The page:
Royal Staffordshire Iris by Arthur J Wilkinson 1907
This dynamic, art nouveau, transfer pattern comes in the following 6 colors with gold accents:
Blue or Flow Blue,
Teal or BlueGreen,
Blue Multicolor or Polychrome (hand painted orangish irises, light green, bronwish & graygreen accents),
Teal Multicolor (with hand painted yellow irises and reddish orange & greenish details),
Green Multicolor (rich green with hand painted red irises, light green, browngreen & dark accents),
Brown Multicolor (redbrown with hand painted yellow irises and green,cream, salmon details & dark accents).
There are also Blue and Teal pieces with no gold accents, just gold rims.
Back stamps tend to date the pattern to 1907. Alfred Colley issued an identical pattern called Lusitania that was produced from 1910- 1914 in the dark blue with gold combination. The sharpness of detail in the transfer is a bit more crude, but still lovely. Arthur and son Colley Shorter owned the Wilkinson factory in nearby Burslem so I suspect that the pattern Alfred Colley used for Lusitania came from the same source. I don't know the realtionship, if any, suggested by the names, proximity and pattern duplication. It may be that when AJ Wilkinson stopped producing the pattern around 1910 they sold it to Colley. I've seen that happen with various silver patterns of the same era: Carpathia, Holly, Calla Lily, etc.
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The red, dark green/black and some gold is hand painted over the green transfer. Greens are both warm and cool, dark and light, vibrant and dull making a very complex and satisfying color scheme. Dinner plates are 10.25 inches with some slightly larger. Luncheon plates are 9 inches, then there are 8 inch, 7 inch, and 6 1/8 inch plates too.
Oval platters come in 7 sizes as pictured above from my Brown Polychrome collection. The Brown is less red than it appears in these pictures, more of a neutral color and a true brown.
Directly below is the lovely and most common Blue pattern with gold accents. It can be very crisp, to very runny and anywhere in between. Dark blues range from warm ultramarine on some toward a cool thalo on others. Very striking, rich color in person. It is my most favorite, though easy to find so I don't showcase it here.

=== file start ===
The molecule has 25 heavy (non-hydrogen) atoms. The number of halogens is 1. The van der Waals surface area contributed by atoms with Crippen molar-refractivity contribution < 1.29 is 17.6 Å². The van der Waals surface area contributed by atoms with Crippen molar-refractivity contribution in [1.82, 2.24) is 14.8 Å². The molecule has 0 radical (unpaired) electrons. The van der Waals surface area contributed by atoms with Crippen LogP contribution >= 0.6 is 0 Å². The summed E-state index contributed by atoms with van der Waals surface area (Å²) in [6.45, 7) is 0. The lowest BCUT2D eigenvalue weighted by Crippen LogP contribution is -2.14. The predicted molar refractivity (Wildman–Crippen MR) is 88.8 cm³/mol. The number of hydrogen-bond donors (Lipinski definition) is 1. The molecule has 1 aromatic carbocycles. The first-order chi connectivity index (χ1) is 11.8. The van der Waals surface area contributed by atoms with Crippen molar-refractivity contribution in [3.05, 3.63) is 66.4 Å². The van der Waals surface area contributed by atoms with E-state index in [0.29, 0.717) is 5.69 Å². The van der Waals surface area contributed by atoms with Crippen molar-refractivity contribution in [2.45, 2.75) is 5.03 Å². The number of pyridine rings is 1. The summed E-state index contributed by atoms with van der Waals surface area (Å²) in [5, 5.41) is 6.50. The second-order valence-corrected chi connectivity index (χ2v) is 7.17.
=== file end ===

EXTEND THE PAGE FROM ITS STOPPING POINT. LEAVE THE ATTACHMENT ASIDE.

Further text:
The above photo really captures the nuance of color in the Blue Polychrome. You can see the difference in shade between the brownish accents and the redorange flowers. Still hard to see the different greens. It is very difficult to accurately photograph color quality of these peices. They really are better in person. Too bad about the fragile ladle on the right in the above image. I hope it was repaired with good care.
Again you can see the 7 oval platter sizes speard out here. The smallest oval is an underplate for the coverd sauce dishes or gravy boats. Like this set, my Brown service also has 2 small covered sauce tureens with ladles, 2 gravy boats, an oval and round tureen and the 7 sizes of oval dishes. I speculate that this grouping was a standard service set offering when the pieces were orginally sold. I bet creamers and sugar bowls were sold separately as were other service items like tree and well platters, celery plates, pitchers, pancake plates, cranberry bowls, butter domes, cake platters, etc.
The tureens are so fabulous in photos, but on the table I think they look a too precious and old-fashioned like a lace doily.